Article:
"Wales should be proud of this Bill" was the message from Minister for Culture and Sport John Griffiths. It is due to receive Royal Assent (i.e. it will become an Act) in October, and will then be brought into effect early next year.
The Bill places a duty on local authorities to continuously improve facilities and routes for walkers and cyclists and to prepare maps identifying current and potential future routes for their use. They will have to do this within a year of the Bill coming into effect.
It also requires highway authorities to consider the needs of pedestrians and cyclists at an early stage in designing new roads. Councils will be required to connect key sites such as hospitals, schools and shopping areas with traffic-free routes and cycle lanes.
However concerns have been expressed both by local councils and by campaigners, including CTC, about whether sufficient funding has been dedicated to cycling to ensure the Act's aims are fulfilled. CTC also believes that action will need to be taken to reduce speeding and speed limits on both urban streets and rural lanes.
Despite these concerns, CTC has strongly supported the campaign for the Bill, led by Sustrans Cymru . Specifically CTC been involved in the working group which is preparing guidelines for local authorities  to ensure high standards for cycle-friendly planning and design. CTC had insisted on the need for these guidelines at an early stage in the campaign, to ensure that the Bill results in genuinely high standards of cycle provision.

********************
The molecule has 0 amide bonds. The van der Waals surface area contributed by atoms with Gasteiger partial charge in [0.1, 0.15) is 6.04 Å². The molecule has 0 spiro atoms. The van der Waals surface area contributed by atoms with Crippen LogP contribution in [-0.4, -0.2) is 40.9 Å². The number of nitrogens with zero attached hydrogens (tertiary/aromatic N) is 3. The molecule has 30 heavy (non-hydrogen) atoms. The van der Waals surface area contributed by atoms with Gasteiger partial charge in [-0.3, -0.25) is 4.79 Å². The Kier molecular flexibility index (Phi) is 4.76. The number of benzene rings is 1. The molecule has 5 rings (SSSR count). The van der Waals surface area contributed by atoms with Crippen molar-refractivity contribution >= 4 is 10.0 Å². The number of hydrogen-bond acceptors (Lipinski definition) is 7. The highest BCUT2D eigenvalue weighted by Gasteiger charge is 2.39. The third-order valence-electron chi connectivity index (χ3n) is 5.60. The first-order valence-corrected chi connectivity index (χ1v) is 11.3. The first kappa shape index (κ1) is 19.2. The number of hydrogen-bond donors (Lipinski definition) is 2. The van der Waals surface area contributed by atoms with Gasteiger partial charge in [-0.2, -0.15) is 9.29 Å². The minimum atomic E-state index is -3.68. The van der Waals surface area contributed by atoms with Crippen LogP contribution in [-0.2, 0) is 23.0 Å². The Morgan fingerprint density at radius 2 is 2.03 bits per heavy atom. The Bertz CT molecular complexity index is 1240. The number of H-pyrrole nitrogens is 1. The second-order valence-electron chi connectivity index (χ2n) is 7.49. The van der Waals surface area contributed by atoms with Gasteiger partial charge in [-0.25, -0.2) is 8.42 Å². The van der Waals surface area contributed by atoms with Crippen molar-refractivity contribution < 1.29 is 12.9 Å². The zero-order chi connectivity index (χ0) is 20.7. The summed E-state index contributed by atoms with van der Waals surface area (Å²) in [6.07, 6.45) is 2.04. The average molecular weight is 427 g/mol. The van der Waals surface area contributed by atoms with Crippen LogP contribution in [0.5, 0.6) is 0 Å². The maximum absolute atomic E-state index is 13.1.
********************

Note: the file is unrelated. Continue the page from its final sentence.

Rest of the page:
We want to make walking and cycling the most natural way to get about. The Bill will require local authorities to provide maps and set out routes in a 15 year plan.
Local Government and Transport Minister Carl Sargeant.
Announcing the passing of the Bill, Local Transport Minister Carl Sargeant said it was for those who cycle as they can't afford car insurance and for those who are mobility impaired who have taken 'Pedal Power' courses.
Liberal Democrat member Eluned Parrott said, "The Active Travel Bill offers great potential to steer us towards a healthier and more environmentally friendly Wales and I have been delighted to see the way in which the Bill has evolved during its passage through the Assembly."
The Bill is an important step towards making Wales a cycling nation. What needs to follow is the practical guidance for planners and the interventions to engage people so both urban and rural communities alike can benefit from this legislation.
Ian Richardson, CTC's Senior Development Officer for Wales
According to Plaid Cymru member Dafydd Elis-Thomas: "In a situation of reduced public funding, there are obvious health gains and public spending benefits from improving the general health of the population as a result of this legislation."